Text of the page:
A majority of us believe that media reports about Jeremy Corbyn are deliberately biased against him – and in fact a Newsnight report a couple of weeks ago confirmed that pejorative language was used about him in BBC reports where this was not necessary to the story:
A majority of the British public believe the media is deliberately biased against Jeremy Corbyn and seeking to portray him in a negative light.
Just 29 per cent of British adults disagreed that the “mainstream media as a whole has been deliberately biasing coverage to portray Jeremy Corbyn in a negative manner” when asked by pollsters YouGov.
51 per cent of people agreed that coverage had been deliberately biased while 21 per cent said they were not sure.
But it seems we are all also quite happy to be guided by these media reports when forming our opinions. Look at this:
Theresa May is 64 points more popular than Jeremy Corbyn. Yes, you read that correctly. The Prime Minister’s net favourability amongst the country is +33.6, while the Labour leader’s is -30.7. Even taking into the usual caveats that the Prime Minister is new to the job and the Labour leader is currently in a somewhat precarious position within his party, this result is fairly astonishing.
This poll really does highlight the gap between the two – a large contributor to which is the enormous unpopularity of the Labour leader. Consensus in the Polling Digest office is that this poll probably has the worst numbers we’ve ever seen for a party leader.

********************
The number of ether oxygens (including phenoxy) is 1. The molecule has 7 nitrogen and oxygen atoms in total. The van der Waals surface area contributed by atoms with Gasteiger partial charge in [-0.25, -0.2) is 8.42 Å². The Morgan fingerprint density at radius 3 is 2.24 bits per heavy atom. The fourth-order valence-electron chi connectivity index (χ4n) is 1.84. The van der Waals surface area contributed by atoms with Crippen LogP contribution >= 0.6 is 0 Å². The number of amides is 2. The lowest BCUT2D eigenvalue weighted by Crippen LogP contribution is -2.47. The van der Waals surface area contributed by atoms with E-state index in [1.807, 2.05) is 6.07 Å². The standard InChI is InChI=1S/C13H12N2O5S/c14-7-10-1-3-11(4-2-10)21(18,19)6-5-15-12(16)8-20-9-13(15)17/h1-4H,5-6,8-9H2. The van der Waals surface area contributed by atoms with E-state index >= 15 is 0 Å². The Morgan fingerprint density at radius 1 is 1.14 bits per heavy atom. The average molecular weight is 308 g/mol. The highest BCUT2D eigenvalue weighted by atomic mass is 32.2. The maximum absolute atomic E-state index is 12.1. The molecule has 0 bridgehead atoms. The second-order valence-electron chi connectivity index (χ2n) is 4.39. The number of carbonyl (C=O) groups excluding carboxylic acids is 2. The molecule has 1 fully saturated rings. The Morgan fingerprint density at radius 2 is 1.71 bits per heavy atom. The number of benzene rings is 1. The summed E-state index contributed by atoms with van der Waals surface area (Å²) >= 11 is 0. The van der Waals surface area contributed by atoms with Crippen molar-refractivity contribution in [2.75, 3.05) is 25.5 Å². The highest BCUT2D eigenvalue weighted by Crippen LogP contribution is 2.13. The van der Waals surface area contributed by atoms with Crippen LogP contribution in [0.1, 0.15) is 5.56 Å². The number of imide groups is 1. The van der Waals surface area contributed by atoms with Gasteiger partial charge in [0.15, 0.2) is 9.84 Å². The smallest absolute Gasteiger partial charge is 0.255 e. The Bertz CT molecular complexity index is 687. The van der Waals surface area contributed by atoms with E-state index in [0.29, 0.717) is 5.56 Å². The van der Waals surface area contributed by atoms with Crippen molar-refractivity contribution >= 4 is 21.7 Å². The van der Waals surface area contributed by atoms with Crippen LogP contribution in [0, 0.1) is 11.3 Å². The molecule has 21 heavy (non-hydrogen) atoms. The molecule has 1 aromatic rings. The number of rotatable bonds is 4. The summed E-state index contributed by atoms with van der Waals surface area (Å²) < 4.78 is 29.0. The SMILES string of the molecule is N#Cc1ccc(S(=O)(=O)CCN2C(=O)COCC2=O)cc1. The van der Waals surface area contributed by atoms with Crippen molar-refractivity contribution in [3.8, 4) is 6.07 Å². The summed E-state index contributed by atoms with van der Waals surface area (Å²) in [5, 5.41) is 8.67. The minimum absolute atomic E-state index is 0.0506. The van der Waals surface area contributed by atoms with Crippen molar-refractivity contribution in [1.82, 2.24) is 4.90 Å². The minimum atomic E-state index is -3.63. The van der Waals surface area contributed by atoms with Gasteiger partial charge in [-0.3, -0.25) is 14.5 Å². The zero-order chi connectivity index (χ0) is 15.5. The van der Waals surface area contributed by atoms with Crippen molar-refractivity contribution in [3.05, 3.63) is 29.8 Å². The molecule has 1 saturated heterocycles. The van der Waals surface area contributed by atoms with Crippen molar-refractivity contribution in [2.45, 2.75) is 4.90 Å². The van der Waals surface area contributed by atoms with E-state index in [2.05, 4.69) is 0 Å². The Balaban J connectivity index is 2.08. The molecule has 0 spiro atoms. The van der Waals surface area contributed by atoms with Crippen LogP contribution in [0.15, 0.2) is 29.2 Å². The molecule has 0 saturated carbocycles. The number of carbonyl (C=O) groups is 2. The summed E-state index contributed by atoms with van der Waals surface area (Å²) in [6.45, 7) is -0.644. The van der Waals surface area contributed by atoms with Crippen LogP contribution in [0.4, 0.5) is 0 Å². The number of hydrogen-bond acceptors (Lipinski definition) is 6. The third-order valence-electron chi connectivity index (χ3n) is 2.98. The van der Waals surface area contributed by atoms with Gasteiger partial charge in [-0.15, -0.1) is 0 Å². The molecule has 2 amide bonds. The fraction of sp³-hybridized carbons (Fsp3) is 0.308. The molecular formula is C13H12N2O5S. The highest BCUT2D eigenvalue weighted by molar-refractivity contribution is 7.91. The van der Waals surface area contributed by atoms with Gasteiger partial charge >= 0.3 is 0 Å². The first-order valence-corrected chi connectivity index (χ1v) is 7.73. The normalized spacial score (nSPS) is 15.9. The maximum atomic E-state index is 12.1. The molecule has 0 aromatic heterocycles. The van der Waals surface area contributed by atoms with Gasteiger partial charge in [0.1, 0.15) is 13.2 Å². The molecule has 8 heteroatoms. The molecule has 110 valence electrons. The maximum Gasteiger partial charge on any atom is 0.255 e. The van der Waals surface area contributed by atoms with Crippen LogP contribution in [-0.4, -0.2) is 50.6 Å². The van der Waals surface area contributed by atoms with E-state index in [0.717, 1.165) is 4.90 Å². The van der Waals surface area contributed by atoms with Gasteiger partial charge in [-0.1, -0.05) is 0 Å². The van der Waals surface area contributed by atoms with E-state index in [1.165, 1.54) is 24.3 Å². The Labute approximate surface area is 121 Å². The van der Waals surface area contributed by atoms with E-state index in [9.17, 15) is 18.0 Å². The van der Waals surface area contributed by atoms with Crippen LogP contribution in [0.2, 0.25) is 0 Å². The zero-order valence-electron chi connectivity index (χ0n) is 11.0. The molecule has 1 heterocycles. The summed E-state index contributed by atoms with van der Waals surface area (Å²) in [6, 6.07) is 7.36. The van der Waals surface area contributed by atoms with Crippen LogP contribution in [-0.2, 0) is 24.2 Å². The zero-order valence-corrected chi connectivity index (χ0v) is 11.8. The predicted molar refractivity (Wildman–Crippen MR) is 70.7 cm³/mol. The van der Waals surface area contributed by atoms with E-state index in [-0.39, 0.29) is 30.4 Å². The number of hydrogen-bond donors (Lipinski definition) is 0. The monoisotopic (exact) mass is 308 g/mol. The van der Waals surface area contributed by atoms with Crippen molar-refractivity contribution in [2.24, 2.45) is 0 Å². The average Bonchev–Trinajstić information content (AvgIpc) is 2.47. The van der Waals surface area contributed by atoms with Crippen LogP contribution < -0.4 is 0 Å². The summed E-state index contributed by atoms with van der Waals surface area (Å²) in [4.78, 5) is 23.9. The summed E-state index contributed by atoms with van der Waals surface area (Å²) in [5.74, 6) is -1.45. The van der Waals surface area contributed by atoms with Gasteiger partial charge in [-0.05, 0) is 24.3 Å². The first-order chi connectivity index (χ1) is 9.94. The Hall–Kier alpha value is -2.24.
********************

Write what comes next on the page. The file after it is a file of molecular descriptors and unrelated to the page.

Of course, most people do not know either Theresa May or Jeremy Corbyn personally and have to rely on mainstream media reports in order to form a judgement.
With a majority in one survey saying that Mr Corbyn is being maligned by a hostile media, and a majority in the other saying they don’t like him, there has to be a certain amount of overlap, right? Otherwise, we should all admit that these surveys are pointless except as propaganda for whoever commissioned them.
It would be very interesting to see the raw data for these polls, to discover how far they were tweaked by the companies running them.
The overall message we get from these polls is this:
When the media lie to us, we believe them.
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